Edwin L. Aguirre
On July 11, 2006, a Chicago Transit Authority subway train derailed between two of the city’s downtown stations. Following the derailment, the train came to a stop and an electrical arc developed between the last car and the 600-volt third rail, generating a lot of acrid smoke. Fortunately, nobody was seriously hurt or killed in the accident, but as a precaution, the train’s 1,000 passengers were evacuated. Total property damage was estimated at more than $1 million.
According to the U.S. National Transportation Safety Board, the accident was probably caused by the “Chicago Transit Authority’s ineffective management and oversight of its track inspection and maintenance program and its system safety program, which resulted in unsafe track conditions.”
A team of researchers from UMass Lowell, Duke University, the University of Vermont, the University of Alaska, Fairbanks and Penn State Altoona has recently received a two-year award of $1 million from the U.S. Department of Transportation’s Research and Innovative Technology Administration (RITA) to develop a high-tech automated system for inspecting and monitoring the health of the country’s rail transit infrastructure. Keeping better tabs of railroad tracks, bridges and tunnels could help prevent passenger trains like the one in Chicago from derailing.
“Our system will use ground-penetrating radar, laser, geographic information system and GPS to automatically check and collect surface and subsurface data on the track’s steel rails, concrete ties, fastening systems and ballast,” says Yuanchang Xie, an assistant professor in the Civil and Environmental Engineering Department and the principal investigator (PI) for the entire project.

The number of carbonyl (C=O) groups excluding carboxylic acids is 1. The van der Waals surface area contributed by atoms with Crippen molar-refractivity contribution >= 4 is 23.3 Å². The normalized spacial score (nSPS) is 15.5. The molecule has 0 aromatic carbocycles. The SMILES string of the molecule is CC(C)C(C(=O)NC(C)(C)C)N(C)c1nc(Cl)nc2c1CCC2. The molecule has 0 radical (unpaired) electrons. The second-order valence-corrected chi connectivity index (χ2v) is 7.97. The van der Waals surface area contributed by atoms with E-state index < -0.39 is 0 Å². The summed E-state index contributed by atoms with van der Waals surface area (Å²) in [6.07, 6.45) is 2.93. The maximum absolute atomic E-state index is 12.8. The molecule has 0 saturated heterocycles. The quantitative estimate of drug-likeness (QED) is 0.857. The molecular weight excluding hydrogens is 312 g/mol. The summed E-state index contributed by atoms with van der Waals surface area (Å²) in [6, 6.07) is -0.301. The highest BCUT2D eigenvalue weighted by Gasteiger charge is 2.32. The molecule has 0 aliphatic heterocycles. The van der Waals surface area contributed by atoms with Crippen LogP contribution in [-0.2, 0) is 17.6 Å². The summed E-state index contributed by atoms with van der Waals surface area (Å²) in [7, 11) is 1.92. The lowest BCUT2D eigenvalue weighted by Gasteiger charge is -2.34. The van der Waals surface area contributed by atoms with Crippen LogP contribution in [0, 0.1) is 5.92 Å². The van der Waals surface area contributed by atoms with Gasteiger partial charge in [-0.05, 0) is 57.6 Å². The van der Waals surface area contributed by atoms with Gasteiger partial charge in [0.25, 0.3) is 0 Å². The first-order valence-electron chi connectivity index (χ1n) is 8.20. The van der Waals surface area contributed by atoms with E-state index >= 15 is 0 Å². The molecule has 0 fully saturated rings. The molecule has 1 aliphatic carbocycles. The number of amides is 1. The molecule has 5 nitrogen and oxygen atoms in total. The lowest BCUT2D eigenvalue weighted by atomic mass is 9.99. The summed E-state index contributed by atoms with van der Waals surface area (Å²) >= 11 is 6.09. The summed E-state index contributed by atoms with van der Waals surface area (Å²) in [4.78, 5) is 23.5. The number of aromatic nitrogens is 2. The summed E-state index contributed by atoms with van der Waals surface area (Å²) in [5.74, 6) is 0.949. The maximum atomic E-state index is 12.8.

Xie says special algorithms and software tools will analyze and interpret the data and assist in detecting and locating rail defects and safety hazards, such as broken ties, missing bolts, fouled ballast and wide rail gauge. In addition, a WebGIS-based decision support system will be developed to help visualize the inspection results.
“This will make it very easy for railroad track owners and operators to identify where the problems are and how severe they are,” he says.
A Growing Problem
In a 2008 report, the Federal Transit Administration estimated that approximately 25 percent of the nation’s rail and bus assets are in marginal or poor condition. Confounding the issue is the fact that rail transit agencies rely heavily on visual observations to inspect the tracks.
“This manual method is time-consuming, costly and unsafe and cannot effectively identify safety hazards below the surface,” says Xie. “Given our aging rail infrastructure, our proposed system is expected to substantially benefit the rail transit industry by improving the track inspection’s efficiency and accuracy, as well as the safety of both the rail transit systems and track workers.”
The team is currently working with the consulting firms CodeRed Business Solutions and Pavemetrics Systems to develop the system, which will be tested in collaboration with the Massachusetts Bay Transportation Authority (MBTA) and Metro St. Louis.
In addition to Xie, other members of the UMass Lowell team include civil engineering Asst. Prof. Tzu-Yang Yu, who is the co-PI, and graduate students Jessica Wang, Tugba Arsava and Chao Zhang.
UMass Lowell’s share of the RITA funding is nearly $410,000; the rest of the award money goes to the other universities and firms. This award is part of RITA’s Commercial Remote Sensing & Spatial Information technologies program for transportation infrastructure development and construction.
For more information, go to project’s website.